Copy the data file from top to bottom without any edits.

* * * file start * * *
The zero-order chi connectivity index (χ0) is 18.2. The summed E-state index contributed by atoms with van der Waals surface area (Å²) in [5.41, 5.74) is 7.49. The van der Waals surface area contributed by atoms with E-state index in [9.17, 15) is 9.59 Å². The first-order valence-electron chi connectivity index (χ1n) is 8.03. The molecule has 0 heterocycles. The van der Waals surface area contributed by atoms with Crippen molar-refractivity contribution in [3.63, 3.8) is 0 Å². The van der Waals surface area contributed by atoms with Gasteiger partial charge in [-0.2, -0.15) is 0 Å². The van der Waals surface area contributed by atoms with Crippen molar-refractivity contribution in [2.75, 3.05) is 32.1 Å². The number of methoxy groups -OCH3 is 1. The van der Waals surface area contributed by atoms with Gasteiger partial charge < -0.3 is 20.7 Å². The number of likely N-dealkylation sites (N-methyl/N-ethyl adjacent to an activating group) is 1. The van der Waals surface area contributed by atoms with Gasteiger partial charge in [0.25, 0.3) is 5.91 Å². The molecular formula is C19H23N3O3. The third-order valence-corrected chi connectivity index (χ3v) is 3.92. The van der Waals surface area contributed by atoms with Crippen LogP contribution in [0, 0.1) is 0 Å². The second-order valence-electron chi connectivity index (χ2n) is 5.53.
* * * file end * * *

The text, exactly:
The zero-order chi connectivity index (χ0) is 18.2. The summed E-state index contributed by atoms with van der Waals surface area (Å²) in [5.41, 5.74) is 7.49. The van der Waals surface area contributed by atoms with E-state index in [9.17, 15) is 9.59 Å². The first-order valence-electron chi connectivity index (χ1n) is 8.03. The molecule has 0 heterocycles. The van der Waals surface area contributed by atoms with Crippen molar-refractivity contribution in [3.63, 3.8) is 0 Å². The van der Waals surface area contributed by atoms with Gasteiger partial charge in [-0.2, -0.15) is 0 Å². The van der Waals surface area contributed by atoms with Crippen molar-refractivity contribution in [2.75, 3.05) is 32.1 Å². The number of methoxy groups -OCH3 is 1. The van der Waals surface area contributed by atoms with Gasteiger partial charge < -0.3 is 20.7 Å². The number of likely N-dealkylation sites (N-methyl/N-ethyl adjacent to an activating group) is 1. The van der Waals surface area contributed by atoms with Gasteiger partial charge in [0.25, 0.3) is 5.91 Å². The molecular formula is C19H23N3O3. The third-order valence-corrected chi connectivity index (χ3v) is 3.92. The van der Waals surface area contributed by atoms with Crippen LogP contribution in [0, 0.1) is 0 Å². The second-order valence-electron chi connectivity index (χ2n) is 5.53.